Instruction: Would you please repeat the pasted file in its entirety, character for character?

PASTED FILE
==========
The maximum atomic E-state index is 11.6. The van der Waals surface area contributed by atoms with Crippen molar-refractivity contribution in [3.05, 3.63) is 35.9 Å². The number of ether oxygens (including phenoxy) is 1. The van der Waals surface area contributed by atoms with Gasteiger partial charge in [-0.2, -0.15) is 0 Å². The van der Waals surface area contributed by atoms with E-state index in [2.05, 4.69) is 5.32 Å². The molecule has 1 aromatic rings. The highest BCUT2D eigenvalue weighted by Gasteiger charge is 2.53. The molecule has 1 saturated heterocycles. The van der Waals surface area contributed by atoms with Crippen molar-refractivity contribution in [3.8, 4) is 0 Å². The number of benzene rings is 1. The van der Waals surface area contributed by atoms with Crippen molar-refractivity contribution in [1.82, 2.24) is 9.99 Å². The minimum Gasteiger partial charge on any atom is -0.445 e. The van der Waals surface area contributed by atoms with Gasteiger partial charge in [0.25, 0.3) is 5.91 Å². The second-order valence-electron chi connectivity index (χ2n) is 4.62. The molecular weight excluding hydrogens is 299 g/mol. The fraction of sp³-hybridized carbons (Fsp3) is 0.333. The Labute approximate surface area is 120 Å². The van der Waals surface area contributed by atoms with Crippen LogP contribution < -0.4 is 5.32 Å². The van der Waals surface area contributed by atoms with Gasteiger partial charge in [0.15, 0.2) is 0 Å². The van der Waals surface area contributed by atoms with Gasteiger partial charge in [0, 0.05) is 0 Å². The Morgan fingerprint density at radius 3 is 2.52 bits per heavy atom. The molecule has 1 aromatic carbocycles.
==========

The maximum atomic E-state index is 11.6. The van der Waals surface area contributed by atoms with Crippen molar-refractivity contribution in [3.05, 3.63) is 35.9 Å². The number of ether oxygens (including phenoxy) is 1. The van der Waals surface area contributed by atoms with Gasteiger partial charge in [-0.2, -0.15) is 0 Å². The van der Waals surface area contributed by atoms with E-state index in [2.05, 4.69) is 5.32 Å². The molecule has 1 aromatic rings. The highest BCUT2D eigenvalue weighted by Gasteiger charge is 2.53. The molecule has 1 saturated heterocycles. The van der Waals surface area contributed by atoms with Crippen molar-refractivity contribution in [3.8, 4) is 0 Å². The number of benzene rings is 1. The van der Waals surface area contributed by atoms with Crippen molar-refractivity contribution in [1.82, 2.24) is 9.99 Å². The minimum Gasteiger partial charge on any atom is -0.445 e. The van der Waals surface area contributed by atoms with Gasteiger partial charge in [0.25, 0.3) is 5.91 Å². The second-order valence-electron chi connectivity index (χ2n) is 4.62. The molecular weight excluding hydrogens is 299 g/mol. The fraction of sp³-hybridized carbons (Fsp3) is 0.333. The Labute approximate surface area is 120 Å². The van der Waals surface area contributed by atoms with Crippen LogP contribution < -0.4 is 5.32 Å². The van der Waals surface area contributed by atoms with Gasteiger partial charge in [0.15, 0.2) is 0 Å². The van der Waals surface area contributed by atoms with Gasteiger partial charge in [0, 0.05) is 0 Å². The Morgan fingerprint density at radius 3 is 2.52 bits per heavy atom. The molecule has 1 aromatic carbocycles.